A Crash Course On Technical Analysis, Part Ten: Support Levels


February 2  

This is part nine of a series on technical analysis, specifically support levels. Click here for the series overview in part one. Click here for part two on the history of technical analysis. Click here for part three on an overview of candlestick charts. Click here for part four on basic candlestick patterns. Click here for part five on advanced candlestick patterns. Click here for part six on Bollinger Bands. Click here for part seven on trend lines. Click here for part eight on Fibonacci retracements. Click here for part nine on moving averages.

Two of the most important concepts to understand in technical analysis are support and resistant levels. They go hand in hand, with the support marking a sort of floor for a security’s price and the resistance marking a ceiling. We’re devoting an entire article to each of them because of how important these two elements are for technical analysis.

What is a support level?

The support level is the price a security doesn’t fall below over a certain period of time. Support levels can be seen as the lowest level traders will allow a price to fall to. Basically, as soon as the price reaches the support level, investors see it as a good opportunity because they expect the price to keep bouncing off that level. The price represents an area of concentration in demand, so any short-term downtrend will typically pause at that level, unless something else is impacting the price.

For example, in the case of stocks, investors buy more shares when the price hits a support level. Short-term investors will then sell those shares when the price hits the resistance level, assuming that they have climbed as much as they’re going to climb. In some cases, the stock will drop below the support level, which is another indicator we will discuss further below.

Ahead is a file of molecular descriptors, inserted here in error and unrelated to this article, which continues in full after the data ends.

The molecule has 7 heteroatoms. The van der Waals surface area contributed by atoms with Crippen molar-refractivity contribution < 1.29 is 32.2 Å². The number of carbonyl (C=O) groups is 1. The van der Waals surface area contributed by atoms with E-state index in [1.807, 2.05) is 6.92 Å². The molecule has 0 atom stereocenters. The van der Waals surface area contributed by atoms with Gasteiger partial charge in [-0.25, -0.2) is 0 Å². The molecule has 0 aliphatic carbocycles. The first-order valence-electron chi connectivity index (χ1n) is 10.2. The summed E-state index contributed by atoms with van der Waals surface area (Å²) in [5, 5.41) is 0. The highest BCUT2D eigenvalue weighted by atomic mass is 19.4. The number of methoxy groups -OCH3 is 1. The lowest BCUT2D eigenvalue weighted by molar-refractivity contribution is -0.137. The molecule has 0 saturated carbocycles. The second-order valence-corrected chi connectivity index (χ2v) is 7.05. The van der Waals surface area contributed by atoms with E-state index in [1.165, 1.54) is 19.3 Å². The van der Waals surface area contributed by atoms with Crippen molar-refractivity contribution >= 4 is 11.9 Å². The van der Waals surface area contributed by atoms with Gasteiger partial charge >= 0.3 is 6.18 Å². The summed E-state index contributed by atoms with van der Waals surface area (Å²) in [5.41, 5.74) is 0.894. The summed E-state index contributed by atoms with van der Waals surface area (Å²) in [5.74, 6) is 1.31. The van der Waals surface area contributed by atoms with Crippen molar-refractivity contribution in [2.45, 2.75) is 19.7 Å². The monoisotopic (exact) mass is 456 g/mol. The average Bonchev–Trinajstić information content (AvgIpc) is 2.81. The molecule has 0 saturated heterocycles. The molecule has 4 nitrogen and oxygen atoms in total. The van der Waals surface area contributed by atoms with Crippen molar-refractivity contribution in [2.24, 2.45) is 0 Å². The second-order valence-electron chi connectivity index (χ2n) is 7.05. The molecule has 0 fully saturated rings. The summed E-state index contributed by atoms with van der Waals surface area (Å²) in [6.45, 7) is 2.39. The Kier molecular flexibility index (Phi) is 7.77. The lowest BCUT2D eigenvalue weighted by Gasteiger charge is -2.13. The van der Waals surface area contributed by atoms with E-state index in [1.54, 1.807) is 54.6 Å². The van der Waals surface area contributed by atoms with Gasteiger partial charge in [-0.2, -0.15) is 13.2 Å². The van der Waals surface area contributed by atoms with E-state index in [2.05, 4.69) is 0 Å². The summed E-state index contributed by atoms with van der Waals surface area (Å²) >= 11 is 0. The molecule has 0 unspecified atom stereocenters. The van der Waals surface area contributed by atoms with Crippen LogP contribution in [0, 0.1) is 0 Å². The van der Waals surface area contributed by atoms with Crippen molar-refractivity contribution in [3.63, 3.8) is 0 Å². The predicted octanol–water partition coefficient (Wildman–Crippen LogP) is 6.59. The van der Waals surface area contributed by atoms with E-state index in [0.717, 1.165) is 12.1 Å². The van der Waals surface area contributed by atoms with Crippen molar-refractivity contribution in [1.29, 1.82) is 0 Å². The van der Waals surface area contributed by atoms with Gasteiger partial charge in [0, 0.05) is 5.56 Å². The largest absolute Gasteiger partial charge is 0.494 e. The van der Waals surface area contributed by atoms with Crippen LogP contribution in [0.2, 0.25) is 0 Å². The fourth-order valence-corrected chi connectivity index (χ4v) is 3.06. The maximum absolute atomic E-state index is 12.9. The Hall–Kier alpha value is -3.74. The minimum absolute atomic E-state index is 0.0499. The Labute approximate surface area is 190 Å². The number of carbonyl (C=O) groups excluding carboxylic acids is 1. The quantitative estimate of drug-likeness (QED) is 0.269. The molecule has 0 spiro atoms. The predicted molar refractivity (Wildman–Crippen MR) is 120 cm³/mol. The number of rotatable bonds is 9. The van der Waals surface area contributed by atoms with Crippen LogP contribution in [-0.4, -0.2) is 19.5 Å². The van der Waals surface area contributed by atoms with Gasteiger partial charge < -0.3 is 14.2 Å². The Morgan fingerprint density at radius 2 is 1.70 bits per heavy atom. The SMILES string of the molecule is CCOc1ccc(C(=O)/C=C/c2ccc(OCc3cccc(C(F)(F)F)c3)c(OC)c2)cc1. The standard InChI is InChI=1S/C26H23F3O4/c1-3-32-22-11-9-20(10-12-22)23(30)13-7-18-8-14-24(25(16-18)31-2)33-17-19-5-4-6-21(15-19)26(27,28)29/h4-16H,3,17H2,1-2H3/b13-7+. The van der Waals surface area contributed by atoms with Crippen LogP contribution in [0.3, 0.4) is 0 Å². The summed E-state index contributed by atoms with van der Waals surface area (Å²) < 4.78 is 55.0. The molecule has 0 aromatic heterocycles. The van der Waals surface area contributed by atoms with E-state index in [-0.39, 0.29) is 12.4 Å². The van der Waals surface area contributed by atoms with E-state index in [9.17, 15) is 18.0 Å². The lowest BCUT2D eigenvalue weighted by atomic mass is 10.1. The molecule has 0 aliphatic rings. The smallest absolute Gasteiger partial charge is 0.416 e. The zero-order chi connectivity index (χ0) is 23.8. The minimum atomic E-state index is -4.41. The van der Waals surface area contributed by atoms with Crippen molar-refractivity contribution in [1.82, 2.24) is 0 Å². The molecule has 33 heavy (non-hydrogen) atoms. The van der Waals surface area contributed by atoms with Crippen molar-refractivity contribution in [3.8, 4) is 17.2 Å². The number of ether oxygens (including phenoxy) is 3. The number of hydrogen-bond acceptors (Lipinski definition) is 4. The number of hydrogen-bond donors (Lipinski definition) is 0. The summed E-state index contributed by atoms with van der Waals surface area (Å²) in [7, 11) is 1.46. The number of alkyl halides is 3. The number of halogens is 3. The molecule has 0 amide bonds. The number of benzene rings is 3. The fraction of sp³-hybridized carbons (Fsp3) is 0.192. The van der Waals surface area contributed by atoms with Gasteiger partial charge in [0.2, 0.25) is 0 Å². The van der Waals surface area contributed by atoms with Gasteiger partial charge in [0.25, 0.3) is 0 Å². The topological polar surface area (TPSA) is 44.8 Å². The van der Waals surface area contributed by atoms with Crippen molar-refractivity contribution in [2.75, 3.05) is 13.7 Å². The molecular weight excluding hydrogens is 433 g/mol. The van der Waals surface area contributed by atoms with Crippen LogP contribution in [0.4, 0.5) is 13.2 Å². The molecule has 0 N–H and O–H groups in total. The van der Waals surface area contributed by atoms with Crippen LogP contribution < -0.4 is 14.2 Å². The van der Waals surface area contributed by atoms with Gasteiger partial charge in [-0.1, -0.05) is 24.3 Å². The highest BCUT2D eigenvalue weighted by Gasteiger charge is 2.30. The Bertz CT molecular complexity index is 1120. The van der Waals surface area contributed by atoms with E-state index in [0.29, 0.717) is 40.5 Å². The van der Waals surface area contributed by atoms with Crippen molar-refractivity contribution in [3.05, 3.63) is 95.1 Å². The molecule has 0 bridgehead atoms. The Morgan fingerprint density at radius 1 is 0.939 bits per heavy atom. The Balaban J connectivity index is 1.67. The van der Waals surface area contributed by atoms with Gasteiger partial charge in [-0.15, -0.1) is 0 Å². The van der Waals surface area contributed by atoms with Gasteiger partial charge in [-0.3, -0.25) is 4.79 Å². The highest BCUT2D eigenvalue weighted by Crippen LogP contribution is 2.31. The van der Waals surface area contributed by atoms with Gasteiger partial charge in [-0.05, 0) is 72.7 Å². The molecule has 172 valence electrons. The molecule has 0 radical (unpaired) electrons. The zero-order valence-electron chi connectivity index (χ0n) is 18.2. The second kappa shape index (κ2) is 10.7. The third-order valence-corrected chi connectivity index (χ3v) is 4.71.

Support levels are often seen as a sort of psychological barrier because investors won’t allow the price to drop below them. Support levels often are marked at round numbers because when traders are placing target prices or stop orders for a security, they name a round number like $25 rather than dollar and cents like $25.02. Because there tend to be so many orders set for round numbers, support often finds a level at an even number because traders have decided that a security shouldn’t be worth any less than that particular price.

How to identify a support level

Support levels are marked on trading charts by drawing a line connecting the low points in a price. These lines can also double as trend lines because they enable traders to see which direction the price is trending in.

In the case of range-bound securities, the support level will be a consistent price it repeatedly bounces off, forming a horizontal line on the trading chart. However, when trend lines are identified, the support level will be diagonal in either an upward or a downward slanting trajectory. In this case, the support level isn’t the exact same price over a period of time. Instead, it will change gradually as the price trends in a generally upward or downward direction. Each low in the support level will be gradually higher or lower than the low that came right before it as the price trends in either direction.